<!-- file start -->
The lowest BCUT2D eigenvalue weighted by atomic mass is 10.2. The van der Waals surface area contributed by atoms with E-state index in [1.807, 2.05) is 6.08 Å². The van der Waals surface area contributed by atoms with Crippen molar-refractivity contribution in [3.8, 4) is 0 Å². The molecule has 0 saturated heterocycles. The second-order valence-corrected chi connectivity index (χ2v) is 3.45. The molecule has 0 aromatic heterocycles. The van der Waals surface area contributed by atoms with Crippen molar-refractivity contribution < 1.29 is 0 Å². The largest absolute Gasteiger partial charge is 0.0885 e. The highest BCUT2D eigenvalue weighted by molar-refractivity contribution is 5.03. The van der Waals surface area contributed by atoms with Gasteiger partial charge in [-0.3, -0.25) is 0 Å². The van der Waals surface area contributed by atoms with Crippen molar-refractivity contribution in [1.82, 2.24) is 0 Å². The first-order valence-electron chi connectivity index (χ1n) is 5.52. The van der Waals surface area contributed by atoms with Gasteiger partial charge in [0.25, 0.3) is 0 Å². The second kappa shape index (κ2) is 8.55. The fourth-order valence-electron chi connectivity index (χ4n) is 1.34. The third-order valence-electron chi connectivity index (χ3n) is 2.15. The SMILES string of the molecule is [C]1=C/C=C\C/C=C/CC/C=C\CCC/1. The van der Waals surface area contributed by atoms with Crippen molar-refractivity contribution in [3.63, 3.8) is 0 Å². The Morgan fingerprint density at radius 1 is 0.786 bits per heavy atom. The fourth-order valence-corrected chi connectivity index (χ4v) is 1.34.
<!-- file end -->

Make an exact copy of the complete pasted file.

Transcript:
The lowest BCUT2D eigenvalue weighted by atomic mass is 10.2. The van der Waals surface area contributed by atoms with E-state index in [1.807, 2.05) is 6.08 Å². The van der Waals surface area contributed by atoms with Crippen molar-refractivity contribution in [3.8, 4) is 0 Å². The molecule has 0 saturated heterocycles. The second-order valence-corrected chi connectivity index (χ2v) is 3.45. The molecule has 0 aromatic heterocycles. The van der Waals surface area contributed by atoms with Crippen molar-refractivity contribution < 1.29 is 0 Å². The largest absolute Gasteiger partial charge is 0.0885 e. The highest BCUT2D eigenvalue weighted by molar-refractivity contribution is 5.03. The van der Waals surface area contributed by atoms with Gasteiger partial charge in [-0.3, -0.25) is 0 Å². The van der Waals surface area contributed by atoms with Crippen molar-refractivity contribution in [1.82, 2.24) is 0 Å². The first-order valence-electron chi connectivity index (χ1n) is 5.52. The van der Waals surface area contributed by atoms with Gasteiger partial charge in [0.25, 0.3) is 0 Å². The second kappa shape index (κ2) is 8.55. The fourth-order valence-electron chi connectivity index (χ4n) is 1.34. The third-order valence-electron chi connectivity index (χ3n) is 2.15. The SMILES string of the molecule is [C]1=C/C=C\C/C=C/CC/C=C\CCC/1. The van der Waals surface area contributed by atoms with Crippen molar-refractivity contribution in [3.63, 3.8) is 0 Å². The Morgan fingerprint density at radius 1 is 0.786 bits per heavy atom. The fourth-order valence-corrected chi connectivity index (χ4v) is 1.34.